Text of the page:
The COVID-19 pandemic and
contemporary capitalism

Brigitte Aulenbacher

Over the last five decades we have been witnessing a far-reaching transformation of capitalism. The significance of the developments, in particular after the financial and economic crisis in 2008, is contested. On the one hand, the crisis did not interrupt the marketfundamentalist „movement“ but went along with the political consolidation of the market driven economy. On the other hand, many social protest movements emerged, both progressive and regressive, some of them „countermovements“ in a Polanyian sense seeking for social protection against the market driven dynamics, the „fictitious commodification“ of nature, labor and money, others fighting for the politicization of social conflicts that had been handed over to technocrats in the past decades.

In terms of health threat on the global level, the pandemic puts the survival of wide parts of the population at risk. And – as the reports from different countries, not at least those about the so called ‚hot spots‘ show – social inequalities of class, race and gender matter as regards access to medical treatment, living conditions which allow a minimum of protection or not, the division of labor and the responsibilities for dealing with the effects of the pandemic. In terms of ecology, economy, politics, the social and the cultural life, the pandemic – compared with the financial crisis and the subsequent disastrous austerity schemes – seems to be or to become a caesura, perhaps with even more significant consequences.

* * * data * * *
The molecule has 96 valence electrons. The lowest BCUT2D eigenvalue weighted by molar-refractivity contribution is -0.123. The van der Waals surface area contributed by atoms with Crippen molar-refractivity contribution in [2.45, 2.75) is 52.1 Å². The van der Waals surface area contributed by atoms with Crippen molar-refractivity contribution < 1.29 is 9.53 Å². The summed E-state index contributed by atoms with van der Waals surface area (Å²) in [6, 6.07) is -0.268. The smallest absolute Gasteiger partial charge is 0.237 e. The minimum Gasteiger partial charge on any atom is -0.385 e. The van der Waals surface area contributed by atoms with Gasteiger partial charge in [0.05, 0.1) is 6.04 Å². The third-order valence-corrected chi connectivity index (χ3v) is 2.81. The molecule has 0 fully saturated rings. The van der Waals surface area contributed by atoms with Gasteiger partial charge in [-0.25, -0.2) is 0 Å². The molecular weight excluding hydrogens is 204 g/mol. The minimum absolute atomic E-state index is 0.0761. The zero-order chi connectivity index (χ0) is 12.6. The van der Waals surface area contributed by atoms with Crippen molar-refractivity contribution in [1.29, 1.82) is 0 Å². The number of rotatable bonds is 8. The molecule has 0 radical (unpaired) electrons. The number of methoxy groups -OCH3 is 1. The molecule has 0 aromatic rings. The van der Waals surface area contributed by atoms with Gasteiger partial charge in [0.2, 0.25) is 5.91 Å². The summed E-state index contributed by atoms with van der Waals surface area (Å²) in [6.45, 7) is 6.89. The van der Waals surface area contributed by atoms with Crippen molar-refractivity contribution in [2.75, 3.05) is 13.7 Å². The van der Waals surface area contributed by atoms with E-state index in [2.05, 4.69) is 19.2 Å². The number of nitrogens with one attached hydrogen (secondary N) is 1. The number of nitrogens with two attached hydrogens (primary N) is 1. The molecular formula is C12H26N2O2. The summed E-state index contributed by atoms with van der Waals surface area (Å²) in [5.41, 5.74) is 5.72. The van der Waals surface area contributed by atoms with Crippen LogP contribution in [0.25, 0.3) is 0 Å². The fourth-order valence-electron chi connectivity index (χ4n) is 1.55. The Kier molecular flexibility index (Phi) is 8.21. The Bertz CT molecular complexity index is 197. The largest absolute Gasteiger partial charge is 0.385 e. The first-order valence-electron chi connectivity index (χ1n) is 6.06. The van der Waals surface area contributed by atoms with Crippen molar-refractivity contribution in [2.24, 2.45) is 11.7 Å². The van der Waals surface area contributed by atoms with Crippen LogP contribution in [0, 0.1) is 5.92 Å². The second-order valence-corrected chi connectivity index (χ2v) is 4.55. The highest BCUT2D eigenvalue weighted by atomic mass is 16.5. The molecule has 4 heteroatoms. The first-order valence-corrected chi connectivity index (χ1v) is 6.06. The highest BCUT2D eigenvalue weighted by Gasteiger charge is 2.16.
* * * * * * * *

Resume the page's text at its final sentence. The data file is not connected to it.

The caesura concerns the already destabilized relation between capitalism and democracy as far as politics, policies and measures (border closures, social distancing, forbidding of political gatherings etc.) can be misused to prevent the free movement of people or the formation of the political will. It also concerns the relations economy/ society and economy/ecology and politics which stabilize the dominant capitalist idea of  “growth” instead of a shift to social and ecological sustainability. And it seems equally contested in terms of a „double movement“, as in the previous decade.

Karl Polanyi’s work may serve as a starting point to discuss the causes and effects of the pandemic and raise questions regarding the transformation of society on the basis of his „double movement“ thesis, his analysis of the dynamics of the „market economy“ and „market society“, the „fictitious commodification“ of land, labor and money and its limits, the relation between „industrialization and democracy“ or his vision of „freedom in a complex society“. The debate invites scholars from around the globe to contribute to a better understanding of the COVID-19 pandemic and its ecological, economic, political, social and cultural effects from a Polanyian perspective.          

Steven Klein, UK
Fred Block and Margaret Somers, USA
Vishwas Satgar and Michelle Williams, South Africa